Hundreds of confidential NATO documents sent to Portugal were stolen and being sold on the dark web, leading Portuguese daily Diario de Noticias reported on Thursday.
Anonymous sources told the newspaper that Portugal’s highest military body, the EMGFA, was the target of a “prolonged and unprecedented cyberattack” that resulted in the secret NATO information being leaked.
The Portuguese government only found out about the cyberattack in August after American intelligence officials discovered the classified documents were for sale on the dark web, according to the report.
Sources said that the leak is considered “extremely serious.”
Diario de Noticias contacted the US Embassy in Lisbon and several Portuguese government bodies to comment on the case. None of them were willing to confirm or deny the report.
“The government can guarantee that Portugal’s Defense Ministry and armed forces work daily to ensure that Portugal’s credibility, as a founding member of NATO, remains intact,” said a spokesperson from the prime minister’s office.
“Whenever there is a suspicion of a compromised cybersecurity network … the situation is extensively analyzed, and all the procedures are implemented,” the statement continued.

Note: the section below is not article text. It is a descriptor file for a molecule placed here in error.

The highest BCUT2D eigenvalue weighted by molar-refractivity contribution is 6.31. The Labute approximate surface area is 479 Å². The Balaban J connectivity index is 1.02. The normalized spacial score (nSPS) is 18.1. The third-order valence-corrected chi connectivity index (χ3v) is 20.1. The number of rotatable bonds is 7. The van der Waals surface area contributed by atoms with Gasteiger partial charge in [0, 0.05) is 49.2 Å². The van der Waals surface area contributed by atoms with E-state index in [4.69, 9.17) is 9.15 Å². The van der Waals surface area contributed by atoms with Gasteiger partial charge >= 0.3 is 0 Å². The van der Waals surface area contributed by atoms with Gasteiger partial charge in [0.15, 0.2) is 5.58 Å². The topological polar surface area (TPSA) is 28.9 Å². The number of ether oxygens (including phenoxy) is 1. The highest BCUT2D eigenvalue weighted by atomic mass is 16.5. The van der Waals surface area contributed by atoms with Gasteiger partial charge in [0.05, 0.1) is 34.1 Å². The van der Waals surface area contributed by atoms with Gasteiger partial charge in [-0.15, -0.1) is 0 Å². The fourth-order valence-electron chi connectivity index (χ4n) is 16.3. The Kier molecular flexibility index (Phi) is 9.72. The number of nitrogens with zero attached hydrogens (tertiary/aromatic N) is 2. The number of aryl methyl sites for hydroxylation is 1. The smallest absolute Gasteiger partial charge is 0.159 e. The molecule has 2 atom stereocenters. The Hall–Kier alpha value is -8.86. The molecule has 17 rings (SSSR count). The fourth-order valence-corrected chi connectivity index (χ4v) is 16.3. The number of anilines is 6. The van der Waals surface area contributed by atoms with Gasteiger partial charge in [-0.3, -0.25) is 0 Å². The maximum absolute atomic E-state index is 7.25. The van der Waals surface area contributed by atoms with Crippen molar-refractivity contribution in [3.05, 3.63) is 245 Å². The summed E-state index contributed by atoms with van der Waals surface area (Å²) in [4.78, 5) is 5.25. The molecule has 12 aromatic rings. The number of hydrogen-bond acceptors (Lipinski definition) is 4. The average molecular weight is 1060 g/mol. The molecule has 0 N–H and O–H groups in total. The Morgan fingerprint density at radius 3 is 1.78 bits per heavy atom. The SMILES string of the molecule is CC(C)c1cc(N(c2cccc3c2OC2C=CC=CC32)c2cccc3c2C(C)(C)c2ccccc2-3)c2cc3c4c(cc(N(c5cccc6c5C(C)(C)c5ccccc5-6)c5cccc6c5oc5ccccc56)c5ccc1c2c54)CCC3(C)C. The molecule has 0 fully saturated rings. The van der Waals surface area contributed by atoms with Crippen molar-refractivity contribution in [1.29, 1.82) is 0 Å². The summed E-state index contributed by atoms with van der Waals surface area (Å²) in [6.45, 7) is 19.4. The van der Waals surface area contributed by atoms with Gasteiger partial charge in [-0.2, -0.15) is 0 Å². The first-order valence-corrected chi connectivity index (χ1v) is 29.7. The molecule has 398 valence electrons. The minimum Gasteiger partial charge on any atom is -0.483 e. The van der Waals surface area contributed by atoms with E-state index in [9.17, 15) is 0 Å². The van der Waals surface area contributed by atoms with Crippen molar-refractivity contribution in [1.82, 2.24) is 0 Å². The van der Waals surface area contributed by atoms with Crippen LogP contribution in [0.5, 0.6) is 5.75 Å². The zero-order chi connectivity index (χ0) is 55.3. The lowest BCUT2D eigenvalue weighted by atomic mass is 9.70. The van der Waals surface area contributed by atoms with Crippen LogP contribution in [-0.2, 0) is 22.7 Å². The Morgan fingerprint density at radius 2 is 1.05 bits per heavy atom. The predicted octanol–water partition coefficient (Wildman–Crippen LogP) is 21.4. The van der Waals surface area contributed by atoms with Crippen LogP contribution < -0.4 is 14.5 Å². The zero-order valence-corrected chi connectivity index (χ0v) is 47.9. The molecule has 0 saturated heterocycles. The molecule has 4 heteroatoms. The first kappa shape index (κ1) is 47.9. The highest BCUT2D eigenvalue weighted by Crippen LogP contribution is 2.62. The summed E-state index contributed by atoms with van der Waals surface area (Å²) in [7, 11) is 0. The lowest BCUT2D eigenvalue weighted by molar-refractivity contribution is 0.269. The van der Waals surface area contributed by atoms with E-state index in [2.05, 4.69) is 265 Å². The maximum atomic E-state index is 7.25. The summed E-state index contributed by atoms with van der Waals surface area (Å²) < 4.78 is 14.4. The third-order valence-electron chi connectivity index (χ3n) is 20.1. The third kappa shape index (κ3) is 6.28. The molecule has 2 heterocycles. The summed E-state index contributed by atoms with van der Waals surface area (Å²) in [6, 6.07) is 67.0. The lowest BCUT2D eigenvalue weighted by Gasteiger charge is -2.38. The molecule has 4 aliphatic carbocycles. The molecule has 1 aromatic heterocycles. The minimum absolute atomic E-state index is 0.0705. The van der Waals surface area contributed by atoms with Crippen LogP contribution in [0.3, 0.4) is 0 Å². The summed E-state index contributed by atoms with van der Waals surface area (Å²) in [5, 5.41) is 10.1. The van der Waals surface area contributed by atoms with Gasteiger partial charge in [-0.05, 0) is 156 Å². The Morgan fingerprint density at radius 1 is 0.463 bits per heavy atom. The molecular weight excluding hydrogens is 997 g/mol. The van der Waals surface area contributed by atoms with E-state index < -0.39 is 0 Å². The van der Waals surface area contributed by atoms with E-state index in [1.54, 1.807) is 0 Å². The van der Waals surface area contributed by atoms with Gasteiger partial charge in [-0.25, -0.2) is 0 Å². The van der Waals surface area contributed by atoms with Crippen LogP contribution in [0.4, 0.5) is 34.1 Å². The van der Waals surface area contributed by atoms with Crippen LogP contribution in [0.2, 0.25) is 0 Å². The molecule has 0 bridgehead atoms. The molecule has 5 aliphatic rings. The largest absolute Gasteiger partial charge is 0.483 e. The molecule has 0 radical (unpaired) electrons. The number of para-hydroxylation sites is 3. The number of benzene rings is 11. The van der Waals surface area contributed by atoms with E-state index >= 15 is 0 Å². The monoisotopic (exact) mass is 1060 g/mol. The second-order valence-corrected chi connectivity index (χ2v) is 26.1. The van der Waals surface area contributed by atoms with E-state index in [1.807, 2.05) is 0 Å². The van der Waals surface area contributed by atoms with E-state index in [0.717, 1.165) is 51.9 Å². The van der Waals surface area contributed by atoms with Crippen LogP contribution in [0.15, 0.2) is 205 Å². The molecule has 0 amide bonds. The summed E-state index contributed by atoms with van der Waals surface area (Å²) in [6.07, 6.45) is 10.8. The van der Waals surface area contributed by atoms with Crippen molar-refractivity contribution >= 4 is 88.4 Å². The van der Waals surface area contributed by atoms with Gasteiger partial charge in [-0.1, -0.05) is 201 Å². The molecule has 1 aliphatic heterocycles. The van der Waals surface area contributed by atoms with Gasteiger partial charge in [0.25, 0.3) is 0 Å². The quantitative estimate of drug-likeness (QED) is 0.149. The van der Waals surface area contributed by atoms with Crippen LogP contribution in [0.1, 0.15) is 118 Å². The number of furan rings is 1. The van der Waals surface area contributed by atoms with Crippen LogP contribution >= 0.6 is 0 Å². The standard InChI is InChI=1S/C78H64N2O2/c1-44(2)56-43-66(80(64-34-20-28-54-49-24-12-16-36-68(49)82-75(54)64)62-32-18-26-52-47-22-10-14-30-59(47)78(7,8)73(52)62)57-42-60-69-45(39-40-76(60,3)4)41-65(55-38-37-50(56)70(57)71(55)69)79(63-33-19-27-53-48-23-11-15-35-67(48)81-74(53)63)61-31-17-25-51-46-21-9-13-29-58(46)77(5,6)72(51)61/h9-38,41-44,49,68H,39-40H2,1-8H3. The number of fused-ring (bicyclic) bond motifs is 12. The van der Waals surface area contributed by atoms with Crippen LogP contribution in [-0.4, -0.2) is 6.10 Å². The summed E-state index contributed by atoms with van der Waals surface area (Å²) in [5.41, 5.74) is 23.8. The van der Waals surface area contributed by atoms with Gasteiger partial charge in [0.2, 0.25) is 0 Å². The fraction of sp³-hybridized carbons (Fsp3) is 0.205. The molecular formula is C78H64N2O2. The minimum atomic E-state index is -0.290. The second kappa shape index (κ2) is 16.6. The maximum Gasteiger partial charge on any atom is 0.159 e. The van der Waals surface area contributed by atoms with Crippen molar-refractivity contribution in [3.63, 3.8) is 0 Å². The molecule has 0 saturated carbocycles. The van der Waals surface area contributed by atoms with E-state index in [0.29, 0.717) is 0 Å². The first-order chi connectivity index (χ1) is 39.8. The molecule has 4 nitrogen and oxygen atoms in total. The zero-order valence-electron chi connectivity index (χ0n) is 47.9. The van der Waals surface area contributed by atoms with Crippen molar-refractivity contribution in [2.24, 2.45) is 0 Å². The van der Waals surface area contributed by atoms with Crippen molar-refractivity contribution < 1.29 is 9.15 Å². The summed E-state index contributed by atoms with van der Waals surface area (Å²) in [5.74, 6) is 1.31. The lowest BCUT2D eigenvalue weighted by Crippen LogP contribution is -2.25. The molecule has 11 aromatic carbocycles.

The first investigation of the data leak discovered that security rules for classified information had been broken, as non-secure connections were used to receive and forward the documents, sources told Diario de Noticias.
The cyberattack was reportedly undetectable and committed by a bot network designed to detect classified information.
NATO has allegedly demanded explanations from the Portuguese government. According to the report, two Portuguese officials will go to the NATO headquarters in Brussels for a high-level meeting next week.
This would not be the first time Portugal was involved in a security breach related to NATO documents. In 2018, Portuguese intelligence officer Frederico Carvalhao Gil was convicted for spying for Russia after he was found selling classified NATO and EU documents to a Russian agent.